All good things come to an end, but parachute jumps do so very quickly. One moment you’re drifting gently down, the next the ground jumps up at you and ‘bang’ you’ve hit it. In my case it was my back that had hit it and I yelped. I’d missed the trees, but in their lee there was probably a wind reversal and, hitting the ground with forward speed, my shoes shot from under me on the damp grass. Ouch!

     I rolled around in considerable pain, thinking I’d broken my back. (I had in fact crushed my ‘lumbar one’ vertebra). Some horses appeared and started to show interest so I staggered to my feet and then ‘crump!’ the glider hit the earth in the next field. I limped painfully to the nearby farm but couldn’t make anyone hear. The tug flew over, obviously looking for me, and eventually saw me waving. In a few minutes a group of  Lashamites, led by DP arrived. “You did the right thing”, I was reassured to hear Derek say, although I was more interested in finding out what had happened to my back.

     Amazingly, apart from one wing which was destroyed, the glider was not badly damaged. The front section of the canopy had just a small crack – and my glasses were fine! The rudder was missing and it took the Lasham team some time to find it. The tail chute and its fairing had become detached from the rudder – it was several months before a farmer found them.

     So, what caused all this? The bottom hinge had failed (left, below), causing the rudder to come loose and then depart – the white object I saw disappearing. Before that, the tail ‘chute must have deployed, slowing the glider. This is almost imperceptible, unless you’re expecting it, as when you’ve just deployed it for instance. So, loss of rudder control started the side slipping and then the tail ‘chute brought us close to the stall.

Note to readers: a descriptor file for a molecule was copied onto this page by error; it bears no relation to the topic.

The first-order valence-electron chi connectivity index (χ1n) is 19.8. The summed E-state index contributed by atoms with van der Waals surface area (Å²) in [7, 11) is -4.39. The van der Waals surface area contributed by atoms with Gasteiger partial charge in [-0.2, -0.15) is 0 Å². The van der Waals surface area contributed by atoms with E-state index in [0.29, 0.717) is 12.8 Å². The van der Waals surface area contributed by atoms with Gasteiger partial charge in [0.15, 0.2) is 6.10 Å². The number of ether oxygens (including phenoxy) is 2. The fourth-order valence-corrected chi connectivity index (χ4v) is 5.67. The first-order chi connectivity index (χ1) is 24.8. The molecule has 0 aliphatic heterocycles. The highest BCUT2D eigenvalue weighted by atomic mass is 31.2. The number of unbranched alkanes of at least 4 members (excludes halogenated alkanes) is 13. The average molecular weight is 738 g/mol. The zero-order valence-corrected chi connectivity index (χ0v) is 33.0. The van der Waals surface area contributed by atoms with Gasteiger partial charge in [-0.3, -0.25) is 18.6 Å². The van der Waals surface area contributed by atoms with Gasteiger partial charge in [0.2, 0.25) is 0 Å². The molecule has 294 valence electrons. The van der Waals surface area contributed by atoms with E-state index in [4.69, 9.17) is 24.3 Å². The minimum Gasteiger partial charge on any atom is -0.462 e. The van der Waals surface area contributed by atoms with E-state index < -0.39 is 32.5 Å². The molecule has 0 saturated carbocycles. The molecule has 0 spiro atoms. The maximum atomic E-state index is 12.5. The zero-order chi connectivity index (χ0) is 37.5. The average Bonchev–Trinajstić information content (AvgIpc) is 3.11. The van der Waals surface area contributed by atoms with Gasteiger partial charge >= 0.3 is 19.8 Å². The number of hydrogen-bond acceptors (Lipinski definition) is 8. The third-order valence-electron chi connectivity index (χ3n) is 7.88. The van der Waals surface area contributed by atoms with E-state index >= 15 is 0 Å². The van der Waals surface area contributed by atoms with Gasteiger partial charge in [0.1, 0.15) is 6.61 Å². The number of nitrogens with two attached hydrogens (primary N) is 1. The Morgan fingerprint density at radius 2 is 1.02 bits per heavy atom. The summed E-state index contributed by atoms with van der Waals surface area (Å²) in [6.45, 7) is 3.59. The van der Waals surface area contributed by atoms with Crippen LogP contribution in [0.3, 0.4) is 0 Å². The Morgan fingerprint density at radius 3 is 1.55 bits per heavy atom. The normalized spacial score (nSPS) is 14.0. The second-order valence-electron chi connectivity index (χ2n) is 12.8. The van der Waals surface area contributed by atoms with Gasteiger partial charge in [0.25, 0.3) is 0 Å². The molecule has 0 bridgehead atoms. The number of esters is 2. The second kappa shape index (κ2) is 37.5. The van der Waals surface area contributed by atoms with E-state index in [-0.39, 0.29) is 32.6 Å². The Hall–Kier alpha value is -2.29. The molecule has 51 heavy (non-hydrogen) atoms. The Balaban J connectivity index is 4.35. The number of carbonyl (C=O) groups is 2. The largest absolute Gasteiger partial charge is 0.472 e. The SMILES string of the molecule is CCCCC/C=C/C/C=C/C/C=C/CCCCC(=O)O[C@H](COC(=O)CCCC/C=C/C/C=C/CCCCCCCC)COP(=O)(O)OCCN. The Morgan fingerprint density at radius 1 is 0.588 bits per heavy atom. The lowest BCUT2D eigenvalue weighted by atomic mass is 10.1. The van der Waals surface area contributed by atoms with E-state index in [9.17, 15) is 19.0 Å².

Could I have flown it back to the airfield? Certainly, but I wouldn’t like to have to try and line up the approach and landing without a rudder. The longer span Kestrels needed a modified rudder, so flying without one at all would be most foolhardy.

     I don’t think 284 flew again. We sold the wreckage to a glider repairer, but Slingsby’s destroyed the wing moulds when they stopped production so the only solution would be another wing from another crashed Kestrel.

     John D’Arcy had the last word: “Had to test my ‘chute to make sure it works? You’re not very trusting are you!”

 

Reflections: I was lucky. I was high and flying level when I had to bail out. If you’re unlucky enough to have a mid-air there probably won’t be much time to get out, and the glider may spin. So make sure you can get out quickly, even from an unusual attitude. It’s a good idea to practice landing properly, as you only get one chance, and the ground suddenly hits you, fast. Legs together, slightly bent, and roll over to absorb the energy. I knew this but failed because my shoes shot away from me on the slippery grass. Tough!